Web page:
Older Neandertal survived with a little help from his friends
An older Neandertal from about 50,000 years ago, who had suffered multiple injuries and other degenerations, became deaf and must have relied on the help of others to avoid prey and survive well into his 40s, indicates a new analysis published Oct. 20 in the online journal PLoS ONE. (2017-10-23)

It's not your ears, it's your brain
The reason you may have to say something twice when talking to older family members at Thanksgiving dinner may not be because of their hearing. Researchers at the University of Maryland have determined that something is going on in the brains of typical older adults that causes them to struggle to follow speech amidst background noise, even when their hearing would be considered normal on a clinical assessment. (2016-10-18)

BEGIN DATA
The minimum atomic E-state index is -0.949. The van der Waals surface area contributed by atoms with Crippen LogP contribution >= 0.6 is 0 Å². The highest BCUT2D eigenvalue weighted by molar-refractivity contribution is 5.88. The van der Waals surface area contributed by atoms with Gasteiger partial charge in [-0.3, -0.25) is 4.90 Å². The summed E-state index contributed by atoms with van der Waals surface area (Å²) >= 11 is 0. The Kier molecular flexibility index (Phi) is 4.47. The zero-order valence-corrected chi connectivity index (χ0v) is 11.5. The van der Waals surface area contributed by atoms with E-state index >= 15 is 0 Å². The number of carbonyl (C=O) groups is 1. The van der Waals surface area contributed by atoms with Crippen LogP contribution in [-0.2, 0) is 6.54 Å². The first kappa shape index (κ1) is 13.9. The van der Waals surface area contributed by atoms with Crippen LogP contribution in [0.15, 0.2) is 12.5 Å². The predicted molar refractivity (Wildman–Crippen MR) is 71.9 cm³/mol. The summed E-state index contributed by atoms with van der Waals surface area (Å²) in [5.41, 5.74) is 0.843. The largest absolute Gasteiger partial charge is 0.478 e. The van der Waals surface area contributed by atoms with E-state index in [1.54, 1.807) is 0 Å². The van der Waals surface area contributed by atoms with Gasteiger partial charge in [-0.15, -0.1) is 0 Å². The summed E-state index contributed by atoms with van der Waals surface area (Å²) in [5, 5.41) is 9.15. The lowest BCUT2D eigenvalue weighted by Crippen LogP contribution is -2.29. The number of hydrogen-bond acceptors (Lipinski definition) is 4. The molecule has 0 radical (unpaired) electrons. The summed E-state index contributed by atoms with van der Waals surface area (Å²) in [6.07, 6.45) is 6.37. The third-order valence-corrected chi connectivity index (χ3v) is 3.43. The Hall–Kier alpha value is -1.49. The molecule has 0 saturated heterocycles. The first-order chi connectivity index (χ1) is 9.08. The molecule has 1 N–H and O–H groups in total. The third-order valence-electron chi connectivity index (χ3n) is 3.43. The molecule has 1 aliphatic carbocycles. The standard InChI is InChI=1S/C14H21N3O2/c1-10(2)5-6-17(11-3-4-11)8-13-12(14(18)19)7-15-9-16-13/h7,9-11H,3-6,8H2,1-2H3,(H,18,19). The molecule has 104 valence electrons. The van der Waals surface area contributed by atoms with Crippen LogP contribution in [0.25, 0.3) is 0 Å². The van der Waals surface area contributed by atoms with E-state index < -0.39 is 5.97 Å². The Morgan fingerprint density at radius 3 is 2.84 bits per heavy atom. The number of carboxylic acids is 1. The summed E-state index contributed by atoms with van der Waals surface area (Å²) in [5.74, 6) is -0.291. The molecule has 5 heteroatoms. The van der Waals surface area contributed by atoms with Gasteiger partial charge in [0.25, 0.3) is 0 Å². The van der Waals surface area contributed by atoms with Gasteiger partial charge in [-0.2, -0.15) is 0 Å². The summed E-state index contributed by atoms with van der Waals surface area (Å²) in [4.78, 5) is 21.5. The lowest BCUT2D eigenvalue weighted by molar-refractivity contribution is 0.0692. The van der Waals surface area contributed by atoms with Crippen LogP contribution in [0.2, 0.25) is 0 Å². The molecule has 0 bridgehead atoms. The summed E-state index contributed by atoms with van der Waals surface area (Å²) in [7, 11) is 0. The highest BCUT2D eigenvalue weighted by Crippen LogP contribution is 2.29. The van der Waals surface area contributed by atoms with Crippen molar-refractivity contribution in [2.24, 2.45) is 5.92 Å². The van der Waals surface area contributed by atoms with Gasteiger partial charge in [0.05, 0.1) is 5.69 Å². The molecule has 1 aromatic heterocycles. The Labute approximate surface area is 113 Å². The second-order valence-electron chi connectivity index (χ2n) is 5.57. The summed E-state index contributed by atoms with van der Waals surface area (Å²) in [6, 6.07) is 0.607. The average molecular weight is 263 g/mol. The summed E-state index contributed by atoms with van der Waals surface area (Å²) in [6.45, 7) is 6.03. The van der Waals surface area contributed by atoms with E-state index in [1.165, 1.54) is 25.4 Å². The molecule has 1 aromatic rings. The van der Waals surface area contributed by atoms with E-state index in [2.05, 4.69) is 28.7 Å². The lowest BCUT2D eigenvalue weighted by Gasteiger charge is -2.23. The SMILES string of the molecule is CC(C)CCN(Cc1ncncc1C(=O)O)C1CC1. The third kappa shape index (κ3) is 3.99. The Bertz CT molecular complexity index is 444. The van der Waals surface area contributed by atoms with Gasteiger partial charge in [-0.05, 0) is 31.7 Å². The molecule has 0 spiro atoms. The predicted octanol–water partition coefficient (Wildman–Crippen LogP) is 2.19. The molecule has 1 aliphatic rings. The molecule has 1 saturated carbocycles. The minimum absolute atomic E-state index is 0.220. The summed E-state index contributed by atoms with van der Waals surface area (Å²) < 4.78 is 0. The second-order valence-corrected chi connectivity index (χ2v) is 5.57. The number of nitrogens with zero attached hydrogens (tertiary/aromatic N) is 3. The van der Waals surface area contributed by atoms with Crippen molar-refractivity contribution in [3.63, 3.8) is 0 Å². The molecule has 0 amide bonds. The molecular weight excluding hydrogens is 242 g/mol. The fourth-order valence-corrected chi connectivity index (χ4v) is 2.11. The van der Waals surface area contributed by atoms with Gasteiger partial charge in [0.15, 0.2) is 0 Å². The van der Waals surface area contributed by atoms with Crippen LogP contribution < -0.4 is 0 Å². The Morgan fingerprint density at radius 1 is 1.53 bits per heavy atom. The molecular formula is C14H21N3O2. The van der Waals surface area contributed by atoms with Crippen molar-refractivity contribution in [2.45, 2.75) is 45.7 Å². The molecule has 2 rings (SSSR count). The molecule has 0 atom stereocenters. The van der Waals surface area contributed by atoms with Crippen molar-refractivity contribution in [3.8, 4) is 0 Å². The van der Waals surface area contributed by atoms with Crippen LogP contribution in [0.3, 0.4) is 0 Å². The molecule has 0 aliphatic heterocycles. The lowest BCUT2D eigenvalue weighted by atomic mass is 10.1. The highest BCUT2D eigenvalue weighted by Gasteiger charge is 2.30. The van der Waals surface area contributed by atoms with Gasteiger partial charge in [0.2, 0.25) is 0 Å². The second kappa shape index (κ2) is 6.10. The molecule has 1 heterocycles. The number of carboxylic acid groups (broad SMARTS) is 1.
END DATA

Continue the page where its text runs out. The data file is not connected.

New research sheds light on potentially negative effects of cannabis
Coughing fits, anxiety and paranoia are three of the most common adverse reactions to cannabis, according to a recent study by Washington State University researchers. (2020-03-30)

Researchers studying hearing loss find auditory regions of the brain convert to the sense of touch
Virginia Commonwealth University School of Medicine researchers have discovered that adult animals with hearing loss actually re-route the sense of touch into the hearing parts of the brain. (2009-03-24)

How do consumers see a product when they hear music?
Shoppers are more likely to buy a product from a different location when a pleasant sound coming from a particular direction draws attention to the item, according to a new study in the Journal of Consumer Research. (2013-10-15)

In the developing ears of opossums, echoes of evolutionary history